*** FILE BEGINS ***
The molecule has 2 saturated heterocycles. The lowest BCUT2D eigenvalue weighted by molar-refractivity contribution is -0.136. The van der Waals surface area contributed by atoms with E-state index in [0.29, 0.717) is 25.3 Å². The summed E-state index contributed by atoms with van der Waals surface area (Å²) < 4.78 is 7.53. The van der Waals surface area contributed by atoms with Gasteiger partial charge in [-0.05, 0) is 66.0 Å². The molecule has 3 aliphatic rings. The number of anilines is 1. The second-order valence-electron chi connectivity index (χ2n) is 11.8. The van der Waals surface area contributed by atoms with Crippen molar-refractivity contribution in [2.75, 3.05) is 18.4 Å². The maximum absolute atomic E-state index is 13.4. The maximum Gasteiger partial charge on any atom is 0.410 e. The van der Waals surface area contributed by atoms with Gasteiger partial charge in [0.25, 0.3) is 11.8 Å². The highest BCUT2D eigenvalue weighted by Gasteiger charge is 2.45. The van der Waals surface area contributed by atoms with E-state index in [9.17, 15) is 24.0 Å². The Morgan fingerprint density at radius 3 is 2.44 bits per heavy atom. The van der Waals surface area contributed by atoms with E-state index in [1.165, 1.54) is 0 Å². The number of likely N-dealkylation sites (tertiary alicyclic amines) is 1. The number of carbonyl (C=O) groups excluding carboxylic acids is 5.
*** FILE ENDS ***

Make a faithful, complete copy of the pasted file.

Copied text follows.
The molecule has 2 saturated heterocycles. The lowest BCUT2D eigenvalue weighted by molar-refractivity contribution is -0.136. The van der Waals surface area contributed by atoms with E-state index in [0.29, 0.717) is 25.3 Å². The summed E-state index contributed by atoms with van der Waals surface area (Å²) < 4.78 is 7.53. The van der Waals surface area contributed by atoms with Gasteiger partial charge in [-0.05, 0) is 66.0 Å². The molecule has 3 aliphatic rings. The number of anilines is 1. The second-order valence-electron chi connectivity index (χ2n) is 11.8. The van der Waals surface area contributed by atoms with Crippen molar-refractivity contribution in [2.75, 3.05) is 18.4 Å². The maximum absolute atomic E-state index is 13.4. The maximum Gasteiger partial charge on any atom is 0.410 e. The van der Waals surface area contributed by atoms with Gasteiger partial charge in [0.25, 0.3) is 11.8 Å². The highest BCUT2D eigenvalue weighted by Gasteiger charge is 2.45. The van der Waals surface area contributed by atoms with E-state index in [9.17, 15) is 24.0 Å². The Morgan fingerprint density at radius 3 is 2.44 bits per heavy atom. The van der Waals surface area contributed by atoms with E-state index in [1.165, 1.54) is 0 Å². The number of likely N-dealkylation sites (tertiary alicyclic amines) is 1. The number of carbonyl (C=O) groups excluding carboxylic acids is 5.